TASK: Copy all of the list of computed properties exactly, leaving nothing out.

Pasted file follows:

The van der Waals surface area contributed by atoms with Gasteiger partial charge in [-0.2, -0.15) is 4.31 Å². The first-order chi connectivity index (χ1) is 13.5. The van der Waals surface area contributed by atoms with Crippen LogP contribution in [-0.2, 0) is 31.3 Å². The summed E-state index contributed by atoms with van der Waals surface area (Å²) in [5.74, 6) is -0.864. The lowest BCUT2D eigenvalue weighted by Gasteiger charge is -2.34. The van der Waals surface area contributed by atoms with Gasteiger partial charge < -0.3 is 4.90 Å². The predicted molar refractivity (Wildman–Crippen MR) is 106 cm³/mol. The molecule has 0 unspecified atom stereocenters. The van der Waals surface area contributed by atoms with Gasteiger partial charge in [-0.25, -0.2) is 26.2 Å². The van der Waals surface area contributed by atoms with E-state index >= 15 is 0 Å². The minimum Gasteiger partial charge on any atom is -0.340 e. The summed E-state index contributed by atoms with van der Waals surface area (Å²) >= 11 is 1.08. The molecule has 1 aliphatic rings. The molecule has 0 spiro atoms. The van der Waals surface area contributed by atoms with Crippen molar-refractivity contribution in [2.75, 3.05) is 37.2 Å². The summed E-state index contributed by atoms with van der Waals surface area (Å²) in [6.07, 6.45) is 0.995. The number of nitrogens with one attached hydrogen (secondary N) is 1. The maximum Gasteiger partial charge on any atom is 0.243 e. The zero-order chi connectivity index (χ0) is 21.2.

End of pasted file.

The van der Waals surface area contributed by atoms with Gasteiger partial charge in [-0.2, -0.15) is 4.31 Å². The first-order chi connectivity index (χ1) is 13.5. The van der Waals surface area contributed by atoms with Crippen LogP contribution in [-0.2, 0) is 31.3 Å². The summed E-state index contributed by atoms with van der Waals surface area (Å²) in [5.74, 6) is -0.864. The lowest BCUT2D eigenvalue weighted by Gasteiger charge is -2.34. The van der Waals surface area contributed by atoms with Gasteiger partial charge < -0.3 is 4.90 Å². The predicted molar refractivity (Wildman–Crippen MR) is 106 cm³/mol. The molecule has 0 unspecified atom stereocenters. The van der Waals surface area contributed by atoms with Gasteiger partial charge in [-0.25, -0.2) is 26.2 Å². The van der Waals surface area contributed by atoms with E-state index >= 15 is 0 Å². The minimum Gasteiger partial charge on any atom is -0.340 e. The summed E-state index contributed by atoms with van der Waals surface area (Å²) >= 11 is 1.08. The molecule has 1 aliphatic rings. The molecule has 0 spiro atoms. The van der Waals surface area contributed by atoms with Crippen molar-refractivity contribution in [2.75, 3.05) is 37.2 Å². The summed E-state index contributed by atoms with van der Waals surface area (Å²) in [6.07, 6.45) is 0.995. The number of nitrogens with one attached hydrogen (secondary N) is 1. The maximum Gasteiger partial charge on any atom is 0.243 e. The zero-order chi connectivity index (χ0) is 21.2.